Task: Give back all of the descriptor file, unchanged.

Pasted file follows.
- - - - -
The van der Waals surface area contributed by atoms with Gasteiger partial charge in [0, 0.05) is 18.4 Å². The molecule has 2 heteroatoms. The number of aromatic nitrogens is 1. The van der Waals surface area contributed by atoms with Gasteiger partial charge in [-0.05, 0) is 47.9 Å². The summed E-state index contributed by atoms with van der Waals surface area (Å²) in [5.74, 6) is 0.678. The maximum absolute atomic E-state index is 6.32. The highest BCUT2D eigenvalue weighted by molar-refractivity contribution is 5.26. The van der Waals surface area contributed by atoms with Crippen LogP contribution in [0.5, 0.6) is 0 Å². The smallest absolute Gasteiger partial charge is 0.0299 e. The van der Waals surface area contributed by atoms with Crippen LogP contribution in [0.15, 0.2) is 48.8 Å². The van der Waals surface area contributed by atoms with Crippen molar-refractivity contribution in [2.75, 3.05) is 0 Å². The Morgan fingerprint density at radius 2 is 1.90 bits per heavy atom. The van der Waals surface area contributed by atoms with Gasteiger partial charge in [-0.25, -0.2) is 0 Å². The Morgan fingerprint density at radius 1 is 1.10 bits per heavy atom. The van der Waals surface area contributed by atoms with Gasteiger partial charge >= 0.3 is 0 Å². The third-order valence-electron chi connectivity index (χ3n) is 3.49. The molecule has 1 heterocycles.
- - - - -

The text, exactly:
The van der Waals surface area contributed by atoms with Gasteiger partial charge in [0, 0.05) is 18.4 Å². The molecule has 2 heteroatoms. The number of aromatic nitrogens is 1. The van der Waals surface area contributed by atoms with Gasteiger partial charge in [-0.05, 0) is 47.9 Å². The summed E-state index contributed by atoms with van der Waals surface area (Å²) in [5.74, 6) is 0.678. The maximum absolute atomic E-state index is 6.32. The highest BCUT2D eigenvalue weighted by molar-refractivity contribution is 5.26. The van der Waals surface area contributed by atoms with Crippen LogP contribution in [0.5, 0.6) is 0 Å². The smallest absolute Gasteiger partial charge is 0.0299 e. The van der Waals surface area contributed by atoms with Crippen LogP contribution in [0.15, 0.2) is 48.8 Å². The van der Waals surface area contributed by atoms with Crippen molar-refractivity contribution in [2.75, 3.05) is 0 Å². The Morgan fingerprint density at radius 2 is 1.90 bits per heavy atom. The van der Waals surface area contributed by atoms with Gasteiger partial charge in [-0.25, -0.2) is 0 Å². The Morgan fingerprint density at radius 1 is 1.10 bits per heavy atom. The van der Waals surface area contributed by atoms with Gasteiger partial charge >= 0.3 is 0 Å². The third-order valence-electron chi connectivity index (χ3n) is 3.49. The molecule has 1 heterocycles.